As we got to talking more, the beer flowed and so did time. Nick has this playful, almost childlike, demeanor which immediately makes his audience comfortable. Being the modest individual he is, he accepts the role of serendipity in his success at the brewery. “We decided to put all our resources behind Saranac – a product only responsible for 2% of our sales at the time. It is pure chance it worked out. No one could have predicted how the craft beer market exploded” he says.
Soon it was time to make our 2-hour journey back to Ithaca and we asked him for a parting word of advice for newly minted MBAs like us. He said “Never take business decisions without proper research. Knowing your limitations as an individual as well as a leader is imperative so that you can consult more knowledgeable experts and take the right decisions.” Being eager to learn Johnson MBA’s we did just that and asked for his expert advice on the best freshly brewed beers to take back with us along with our memories.
From left to right: Virginia Dellizzotti (AMBA ’18), Ujjval Shah (AMBA ’18), Nick Matt (MBA ’73), Chris Massari (AMBA ’18)
Recently we concluded our Leaders in Family Enterprise class. With nearly 40 students enrolled, from 1st generation entrepreneurs to 7th generation legacy businesses, we had an amazing diversity of individuals and backgrounds represented. Students were asked to reflect weekly on each speaker or to encapsulate their thoughts from the entire semester. I’ve taken a few quotes and words shared, either from class, in papers, or spoken directly to myself.
Specific quotes throughout the semester:
“After going through all of the assigned readings prior to class, I am convinced I now want to quit my family business.”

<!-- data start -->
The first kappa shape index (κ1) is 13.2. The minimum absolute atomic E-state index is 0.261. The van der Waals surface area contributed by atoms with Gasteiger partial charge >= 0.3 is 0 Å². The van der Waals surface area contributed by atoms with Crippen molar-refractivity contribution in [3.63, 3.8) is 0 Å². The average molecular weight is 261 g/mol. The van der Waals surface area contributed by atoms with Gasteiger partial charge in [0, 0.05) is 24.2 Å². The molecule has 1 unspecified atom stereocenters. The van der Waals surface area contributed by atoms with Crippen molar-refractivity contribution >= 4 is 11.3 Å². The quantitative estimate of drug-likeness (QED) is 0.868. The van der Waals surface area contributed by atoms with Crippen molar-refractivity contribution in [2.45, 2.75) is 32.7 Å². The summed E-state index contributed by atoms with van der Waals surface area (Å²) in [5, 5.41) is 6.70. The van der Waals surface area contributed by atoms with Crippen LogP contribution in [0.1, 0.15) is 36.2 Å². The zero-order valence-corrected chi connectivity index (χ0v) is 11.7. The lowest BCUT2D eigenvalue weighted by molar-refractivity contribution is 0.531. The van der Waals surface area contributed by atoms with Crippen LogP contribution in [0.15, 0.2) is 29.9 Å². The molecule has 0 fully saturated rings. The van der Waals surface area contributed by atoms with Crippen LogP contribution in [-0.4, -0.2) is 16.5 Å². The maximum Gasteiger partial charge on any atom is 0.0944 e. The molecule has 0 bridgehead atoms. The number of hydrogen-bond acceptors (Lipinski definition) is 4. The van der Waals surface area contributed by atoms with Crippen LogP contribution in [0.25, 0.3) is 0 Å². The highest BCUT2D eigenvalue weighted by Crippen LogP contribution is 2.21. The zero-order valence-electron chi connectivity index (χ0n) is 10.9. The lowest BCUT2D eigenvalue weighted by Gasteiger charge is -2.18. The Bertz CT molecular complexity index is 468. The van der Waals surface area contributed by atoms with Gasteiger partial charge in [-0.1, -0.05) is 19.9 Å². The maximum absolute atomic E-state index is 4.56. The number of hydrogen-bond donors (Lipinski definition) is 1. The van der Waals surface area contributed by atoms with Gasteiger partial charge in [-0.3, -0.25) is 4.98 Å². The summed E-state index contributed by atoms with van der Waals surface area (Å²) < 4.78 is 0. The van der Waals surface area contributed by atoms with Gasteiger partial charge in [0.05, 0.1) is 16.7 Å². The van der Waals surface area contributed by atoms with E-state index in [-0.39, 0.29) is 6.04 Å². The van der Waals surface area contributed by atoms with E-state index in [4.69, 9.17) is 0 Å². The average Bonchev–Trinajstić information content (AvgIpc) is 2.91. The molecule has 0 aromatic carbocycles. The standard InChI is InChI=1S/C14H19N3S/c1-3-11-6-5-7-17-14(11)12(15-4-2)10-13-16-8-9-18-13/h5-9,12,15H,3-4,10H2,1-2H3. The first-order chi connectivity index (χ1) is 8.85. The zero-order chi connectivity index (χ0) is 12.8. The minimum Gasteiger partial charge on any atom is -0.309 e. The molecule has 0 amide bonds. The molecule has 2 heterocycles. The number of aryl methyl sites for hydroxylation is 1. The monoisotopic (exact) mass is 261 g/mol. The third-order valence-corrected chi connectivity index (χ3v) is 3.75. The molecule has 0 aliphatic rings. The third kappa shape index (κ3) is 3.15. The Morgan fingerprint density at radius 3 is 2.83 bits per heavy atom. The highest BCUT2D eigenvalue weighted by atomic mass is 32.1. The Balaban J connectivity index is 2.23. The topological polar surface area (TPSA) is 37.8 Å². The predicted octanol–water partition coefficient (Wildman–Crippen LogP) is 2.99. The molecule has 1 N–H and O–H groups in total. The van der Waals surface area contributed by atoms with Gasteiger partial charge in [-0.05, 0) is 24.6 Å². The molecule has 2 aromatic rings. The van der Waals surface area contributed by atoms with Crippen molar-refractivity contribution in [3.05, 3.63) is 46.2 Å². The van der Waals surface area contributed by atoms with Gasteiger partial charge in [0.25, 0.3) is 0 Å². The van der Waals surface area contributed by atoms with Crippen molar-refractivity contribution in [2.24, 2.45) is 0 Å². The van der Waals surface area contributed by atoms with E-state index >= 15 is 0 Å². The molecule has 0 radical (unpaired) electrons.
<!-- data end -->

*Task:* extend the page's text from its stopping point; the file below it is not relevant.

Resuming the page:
“The weekly speaker … was a force of nature and was just so engaging that I would have stayed an extra hour if I had to.”
“I shared with the assistant dean how important this course was and that we need more courses like this; it was immediately applicable and completely different than any other course I have taken thus far at Cornell.”
“After hearing this lecture, I think I AM the Fredo in my family. But a good Fredo.”
“I just wanted to take this opportunity to thank you wholeheartedly for having provided me with so much of perspective related to family managed businesses via your course. The lectures were insightful and taught me many important lessons. I look forward to keeping them in mind once I go back to India and take over my family-managed business.”
“I got a lot more out of this course than I expected to, from both the theory and scholarly study of family business, and the real world experiences and examples from the family business owners and operators who presented to the class.“
“As a direct result of this class, and the emphasis that so many of the speakers put on firmly setting succession planning, having open and frank conversations with your family and having clear and stated roles within any family business, I plan to set up a meeting with my Aunt over the summer to do exactly that.”
Reflections on family business:
“Why go for an MBA when you are going into your family business anyway?”. I typically go with a joking response of, “oh… this is a vacation for me (insert awkward chuckle… quickly switch to next topic)”. After all, I could hardly relate to the stresses of what most MBA students go thru of balancing studies with recruiting. There is a misconception of people who work in their family businesses that they have it easy, that everything they got or achieved is because of nepotism. I disagree. While they may balance work and school, we balance work and family 24/7- which I think is infinitely more demanding. Some might argue that one has the benefit of leaving the family business but be secure in having an alternative to fall back on if something does not pan out. Very few people understand the nuances of working for your own family business– the pressure in ensuring that it succeeds and that you do the family name proud. If anything, an MBA is most especially crucial to develop us as better, well-rounded team members and leaders because we are not as privy to criticism or feedback as others who work for companies. Additionally, an MBA is beneficial because it gives us the opportunity to shine for our own actions alone.”